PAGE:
When it comes to your home, safety is a priority. You want a structurally sound property that protects you and your loved ones, not one that jeopardizes their wellbeing. That’s why today, we here at Ostrom Electrical, Plumbing, Heating, & Air Conditioning, are diving into how your electrical networks in your house can affect your security.
Did you know that there is actually a set of standards for electrical construction? Different than a set of guidelines, much like those set forth by a certain Captain Jack Sparrow of the Caribbean, electrical code is not something that should be followed, it is something that must be followed—it is the law. Abiding by these codes is not only in your best interest, but it also protects those residing nearby.
The electrical code is nationally recognized and must be adhered to for all electrical wiring and equipment installation. These practices and restrictions are reviewed and revised every three years to ensure the electrical code is up to date with new technologies.
Here is a breakdown of common electrical code requirements for each room of your home:
Naturally, where water is used, electrical regulations must be defined. And, as bathrooms typically have a high power demand, from your lights to your hairdryers, they may need more than one circuit. First and foremost, your outlet receptacles must be served by a 20-amp circuit and must have ground-fault circuit-interrupter protection. This circuit can supply power to your entire bathroom if and only if you do not have a vent fan with a built-in heater. If you do have this amenity, it must have its own dedicated 20-amp circuit.
Secondly, any light fixtures placed within your shower should be rated for damp or wet locations. If you need help determining the correct light fixture for your bathroom, contact your local professionals for proper placement and installation.
Talk about the powerhouse of your property… your kitchen consumes the most power out of any room in your home. That’s why the national electrical code requires dedicated circuits to be installed for all major appliances. This includes your refrigerator, freezer, oven, electric range, microwave, dishwasher, and garbage disposal. Dedicated circuits ensure that your home appliances do not overload your electrical system, drastically reducing the chances of a blown fuse or tripped circuit.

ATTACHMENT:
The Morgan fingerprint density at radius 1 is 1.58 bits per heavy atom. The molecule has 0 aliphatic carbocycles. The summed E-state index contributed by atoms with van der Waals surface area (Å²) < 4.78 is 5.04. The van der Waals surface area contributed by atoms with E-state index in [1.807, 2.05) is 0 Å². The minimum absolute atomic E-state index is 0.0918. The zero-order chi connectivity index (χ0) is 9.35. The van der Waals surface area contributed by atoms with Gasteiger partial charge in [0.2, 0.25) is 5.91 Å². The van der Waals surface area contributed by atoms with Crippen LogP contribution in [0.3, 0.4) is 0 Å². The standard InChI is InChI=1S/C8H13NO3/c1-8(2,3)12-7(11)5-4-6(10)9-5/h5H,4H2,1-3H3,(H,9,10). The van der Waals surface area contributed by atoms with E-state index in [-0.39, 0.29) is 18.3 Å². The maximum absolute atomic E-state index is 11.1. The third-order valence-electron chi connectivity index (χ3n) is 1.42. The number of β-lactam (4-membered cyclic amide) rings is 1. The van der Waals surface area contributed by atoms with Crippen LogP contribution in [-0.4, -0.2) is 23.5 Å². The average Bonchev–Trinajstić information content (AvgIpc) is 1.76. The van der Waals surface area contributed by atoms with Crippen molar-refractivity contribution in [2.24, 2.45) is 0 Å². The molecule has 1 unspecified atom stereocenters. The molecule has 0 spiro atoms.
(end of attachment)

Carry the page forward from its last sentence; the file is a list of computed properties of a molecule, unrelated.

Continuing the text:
The amp requirement here is much larger, as rampage relates to the electrical load of an appliance. For your more substantial features, a dedicated 120-140 volt circuit should be installed. For smaller items, such as plug-in, countertop appliances, a 20-amp circuit will suffice. All kitchens must have at least two 20-amp receptacles to accommodate your small appliance use. Additionally, any receptacles within 6 feet of your kitchen sink must have ground-fault circuit-interrupter protection as well.
Living Rooms & Bedrooms
Living rooms and bedrooms see similar regulations. You must place a wall receptacle every 12 feet, on all walls over 2 feet long. This ensures both ease of access and sufficient supply. Additionally, light switches will need to be installed at the entry of each room. These components typically require a standard 120 volt, 20-amp circuit for functionality and safety, which may be able to supply more than one room.
Depending on the type of washer and dryer you have picked out, gas or electric, you will need different types of wiring and supplies; however, no matter what appliance you decide to install, your receptacles must have ground-fault circuit-interrupter protection. For information on the specifications of gas versus electric appliance requirements, contact the certified electricians here at Ostroms.
To ensure your home is up to the electrical code, contact Ostrom Electrical Plumbing Heating & Air Conditioning at (540) 253-1559. We are here to make sure your electrical components and networks are ironclad. We are continuing to practice CDC recommended protocols to ensure the health and safety of bout our technicians and clients. For more information, don’t hesitate to call!